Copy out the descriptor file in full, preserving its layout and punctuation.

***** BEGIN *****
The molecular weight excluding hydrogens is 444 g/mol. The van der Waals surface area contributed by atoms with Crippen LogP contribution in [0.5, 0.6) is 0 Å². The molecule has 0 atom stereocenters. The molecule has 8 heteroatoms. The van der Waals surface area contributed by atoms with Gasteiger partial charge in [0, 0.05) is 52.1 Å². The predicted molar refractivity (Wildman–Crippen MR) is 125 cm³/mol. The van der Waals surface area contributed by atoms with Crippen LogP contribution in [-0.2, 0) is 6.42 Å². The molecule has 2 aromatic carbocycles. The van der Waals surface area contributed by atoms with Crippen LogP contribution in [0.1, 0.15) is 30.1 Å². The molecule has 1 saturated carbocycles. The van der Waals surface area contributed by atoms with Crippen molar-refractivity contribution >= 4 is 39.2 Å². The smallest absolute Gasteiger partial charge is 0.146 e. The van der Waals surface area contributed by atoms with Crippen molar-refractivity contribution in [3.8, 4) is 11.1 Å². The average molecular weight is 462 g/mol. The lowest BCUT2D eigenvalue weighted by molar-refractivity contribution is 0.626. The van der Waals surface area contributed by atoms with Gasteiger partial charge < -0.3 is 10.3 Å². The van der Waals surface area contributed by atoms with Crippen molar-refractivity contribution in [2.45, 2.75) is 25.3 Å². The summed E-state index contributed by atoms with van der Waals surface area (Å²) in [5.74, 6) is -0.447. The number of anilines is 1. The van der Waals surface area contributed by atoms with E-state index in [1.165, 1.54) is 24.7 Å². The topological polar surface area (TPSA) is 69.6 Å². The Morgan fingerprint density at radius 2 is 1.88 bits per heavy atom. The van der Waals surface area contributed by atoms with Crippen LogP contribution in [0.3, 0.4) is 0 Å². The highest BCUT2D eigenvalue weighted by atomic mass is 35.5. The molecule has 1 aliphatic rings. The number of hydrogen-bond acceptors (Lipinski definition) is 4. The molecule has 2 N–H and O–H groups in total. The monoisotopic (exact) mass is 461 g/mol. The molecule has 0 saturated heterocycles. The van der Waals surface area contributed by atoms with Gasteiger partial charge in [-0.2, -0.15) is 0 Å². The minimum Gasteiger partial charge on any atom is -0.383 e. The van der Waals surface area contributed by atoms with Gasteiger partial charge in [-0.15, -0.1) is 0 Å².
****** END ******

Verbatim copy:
The molecular weight excluding hydrogens is 444 g/mol. The van der Waals surface area contributed by atoms with Crippen LogP contribution in [0.5, 0.6) is 0 Å². The molecule has 0 atom stereocenters. The molecule has 8 heteroatoms. The van der Waals surface area contributed by atoms with Gasteiger partial charge in [0, 0.05) is 52.1 Å². The predicted molar refractivity (Wildman–Crippen MR) is 125 cm³/mol. The van der Waals surface area contributed by atoms with Crippen LogP contribution in [-0.2, 0) is 6.42 Å². The molecule has 2 aromatic carbocycles. The van der Waals surface area contributed by atoms with Crippen LogP contribution in [0.1, 0.15) is 30.1 Å². The molecule has 1 saturated carbocycles. The van der Waals surface area contributed by atoms with Crippen molar-refractivity contribution >= 4 is 39.2 Å². The smallest absolute Gasteiger partial charge is 0.146 e. The van der Waals surface area contributed by atoms with Crippen molar-refractivity contribution in [3.8, 4) is 11.1 Å². The average molecular weight is 462 g/mol. The lowest BCUT2D eigenvalue weighted by molar-refractivity contribution is 0.626. The van der Waals surface area contributed by atoms with Gasteiger partial charge < -0.3 is 10.3 Å². The van der Waals surface area contributed by atoms with Crippen molar-refractivity contribution in [2.45, 2.75) is 25.3 Å². The summed E-state index contributed by atoms with van der Waals surface area (Å²) in [5.74, 6) is -0.447. The number of anilines is 1. The van der Waals surface area contributed by atoms with E-state index in [1.165, 1.54) is 24.7 Å². The topological polar surface area (TPSA) is 69.6 Å². The Morgan fingerprint density at radius 2 is 1.88 bits per heavy atom. The van der Waals surface area contributed by atoms with Crippen LogP contribution in [0.3, 0.4) is 0 Å². The highest BCUT2D eigenvalue weighted by atomic mass is 35.5. The molecule has 1 aliphatic rings. The number of hydrogen-bond acceptors (Lipinski definition) is 4. The molecule has 2 N–H and O–H groups in total. The monoisotopic (exact) mass is 461 g/mol. The molecule has 0 saturated heterocycles. The van der Waals surface area contributed by atoms with Gasteiger partial charge in [-0.2, -0.15) is 0 Å². The minimum Gasteiger partial charge on any atom is -0.383 e. The van der Waals surface area contributed by atoms with Gasteiger partial charge in [-0.15, -0.1) is 0 Å².